While most complaints focus on disparities in sentencing as the primary evil to be cured in the difference between judges in the system, there is a huge, gaping hole that has received little scholarly attention but affects the lives of just as many people. To spell it out bluntly, most judges confuse their role as neutral magistrate with the job of prosecutor.
When it comes to people being appointed to the federal bench, there are far more who move from the United States Attorney’s office to the bench than from trench. They still get to work in the same building. They suddenly find defense lawyers laughing at their lame jokes. Their lack of charm as prosecutors are suddenly replace by their smiles and amusing demeanor as judges. But their exercise of discretion hasn’t changed at all.
Their efforts are spent coming up with explanations for why the defendant loses. Over and over, regardless of law or evidence, because they are empowered to exercise discretion. They exercise discretion in favor of the government every time. No agent has ever been found incredible. No defendant’s testimony has ever prevailed. The reason sentencing is so easily discussed is that so many get sentenced. The defendant is always guilty to these judges, so the only question is how guilty.
Sure, there are the occasional stories of a federal judge confronting an outrageous abuse, but these remain the outliers. Don’t think that the rare win, the Ted Stevens fiasco, has done anything to stop the tide from coming it. The reason we talk about it is because it’s so rare. So very, very rare.
John Gleeson was a big time prosecutor, which landed him a robe and bench. No one, but no one, can question his dedication to putting bad guys away in his prosecutor days. He was a player. But when he put on his robe, he hung up his prosecutor suit. I’ve written about Judge Gleeson a few times already because he’s demonstrated over and over that some former prosecutors can rise above partisanship to both fulfill their oaths and overcome the expedience of defaulting to the government.
Judge Gleeson has done so again. Via Doug Berman, his decision in United States v. Dossie which is worth quoting at length:
This case illustrates how mandatory minimum sentences in drug cases distort the sentencing process and mandate unjust sentences. In the substantial percentage of cases in which they apply, they produce a sentencing regime that is worse than the one the Sentencing Reform Act of 1984 was enacted to replace. They make opaque what that law was intended to make transparent. They strip criminal defendants of the due process rights we consider fundamental to our justice system. Most importantly, too many nonviolent, low-level, substance-abusing defendants like Jamel Dossie “lose their claim to a future” — to borrow a phrase from Attorney General Eric H. Holder, Jr. — because lengthy mandatory prison terms sweep reasonable, innovative, and promising alternatives to incarceration off the table at sentencing.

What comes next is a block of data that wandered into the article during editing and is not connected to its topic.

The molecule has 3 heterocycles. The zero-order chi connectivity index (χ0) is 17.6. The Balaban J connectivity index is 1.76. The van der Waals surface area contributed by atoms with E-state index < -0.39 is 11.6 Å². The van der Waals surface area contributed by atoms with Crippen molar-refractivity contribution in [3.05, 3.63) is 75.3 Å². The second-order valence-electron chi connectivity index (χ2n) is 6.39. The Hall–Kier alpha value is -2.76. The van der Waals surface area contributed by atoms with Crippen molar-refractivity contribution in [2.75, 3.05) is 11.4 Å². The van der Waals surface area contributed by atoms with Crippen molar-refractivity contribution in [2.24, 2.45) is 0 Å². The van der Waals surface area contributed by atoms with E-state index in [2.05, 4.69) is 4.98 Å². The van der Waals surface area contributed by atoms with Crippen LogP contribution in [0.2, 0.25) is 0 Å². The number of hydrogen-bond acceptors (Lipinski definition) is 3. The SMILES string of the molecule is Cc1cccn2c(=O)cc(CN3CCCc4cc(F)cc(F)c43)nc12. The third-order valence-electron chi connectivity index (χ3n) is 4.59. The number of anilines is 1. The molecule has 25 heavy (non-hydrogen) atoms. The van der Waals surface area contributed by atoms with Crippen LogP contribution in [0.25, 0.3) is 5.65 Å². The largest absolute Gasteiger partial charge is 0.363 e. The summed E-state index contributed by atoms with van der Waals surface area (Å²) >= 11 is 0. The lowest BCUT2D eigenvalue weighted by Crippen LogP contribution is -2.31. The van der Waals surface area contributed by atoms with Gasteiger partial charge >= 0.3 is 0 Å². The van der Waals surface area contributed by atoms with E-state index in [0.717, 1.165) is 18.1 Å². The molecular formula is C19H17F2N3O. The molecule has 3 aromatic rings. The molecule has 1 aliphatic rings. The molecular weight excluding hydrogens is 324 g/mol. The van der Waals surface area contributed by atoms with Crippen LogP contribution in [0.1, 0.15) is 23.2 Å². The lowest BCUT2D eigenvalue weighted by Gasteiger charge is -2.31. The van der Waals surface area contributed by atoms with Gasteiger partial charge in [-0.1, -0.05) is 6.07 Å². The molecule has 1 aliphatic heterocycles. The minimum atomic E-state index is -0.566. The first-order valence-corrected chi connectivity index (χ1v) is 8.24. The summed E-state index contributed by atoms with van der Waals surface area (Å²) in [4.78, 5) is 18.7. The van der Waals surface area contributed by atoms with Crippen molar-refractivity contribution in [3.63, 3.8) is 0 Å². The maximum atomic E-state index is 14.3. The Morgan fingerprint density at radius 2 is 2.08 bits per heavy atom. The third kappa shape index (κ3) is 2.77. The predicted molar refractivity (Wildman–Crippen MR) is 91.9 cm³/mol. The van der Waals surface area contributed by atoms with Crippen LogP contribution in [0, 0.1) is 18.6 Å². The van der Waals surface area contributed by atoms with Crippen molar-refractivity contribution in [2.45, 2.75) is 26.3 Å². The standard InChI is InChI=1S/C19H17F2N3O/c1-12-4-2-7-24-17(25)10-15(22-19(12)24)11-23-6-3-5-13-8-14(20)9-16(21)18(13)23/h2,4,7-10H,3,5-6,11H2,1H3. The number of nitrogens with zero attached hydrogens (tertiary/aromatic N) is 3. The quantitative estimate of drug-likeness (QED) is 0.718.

There is no need for new legislation to remedy this state of affairs. The Attorney General himself has it within his power to remedy it. He can do so by
- citing to the ten-year mandatory minimum in an indictment only when the government intends to prove that the defendant occupied a leadership role that warrants a four-level upward adjustment under U.S.S.G. § 3B1.1(a);
- citing to the five-year mandatory minimum only when the government intends to prove a managerial role worthy of a three- or two-level upward adjustment under § 3B1.1(b) or (c); and
- withdrawing the mandatory minimum provision from the case (or reducing it, as the case may be) if the corresponding aggravated role has not been proven by the government or admitted by the defendant.
I respectfully urge the Attorney General to implement such a policy. It is a modest request. It asks only that the Department of Justice (“DOJ”) refrain from dictating severe mandatory minimum penalties when it cannot prove by a preponderance of the evidence that the defendant was the kind of drug dealer for whom those penalties were enacted. By ensuring that the harsh, wooden mandatory minimum provisions are employed only in the circumstances to which Congress clearly intended to limit them, the government could reform an aspect of the criminal justice system that is in need of repair. The reform would promote transparency and accountability in sentencing and return to defendants the due process sentencing rights that are snuffed out in cases like this one. Finally, it would be consistent with the Attorney General’s public statements about how our criminal justice system ought to treat defendants like Dossie.
Imagine how different it is for a defendant who has the good fortune to be wheeled out to a judge like John Gleeson as opposed to some other judge who will shut down any argument, find against any fact, ignore anything remotely resembling reason and exercise discretion in such a way as to facilitate the flow of human beings from the street to the prison as quickly and cleanly as possible.
And yet there is no shortage of concern about how many months are imposed at sentence for similar offenses? Maybe, just maybe, if more judges were more concerned about being judges than about moving cattle to the slaughterhouse, we would be less concerned about the sentence imposed. Maybe, just maybe, every defendant wouldn’t have a sentenced imposed at all.
Yeah, I can hear you laughing. But then we have a Judge like John Gleeson. If only we had more.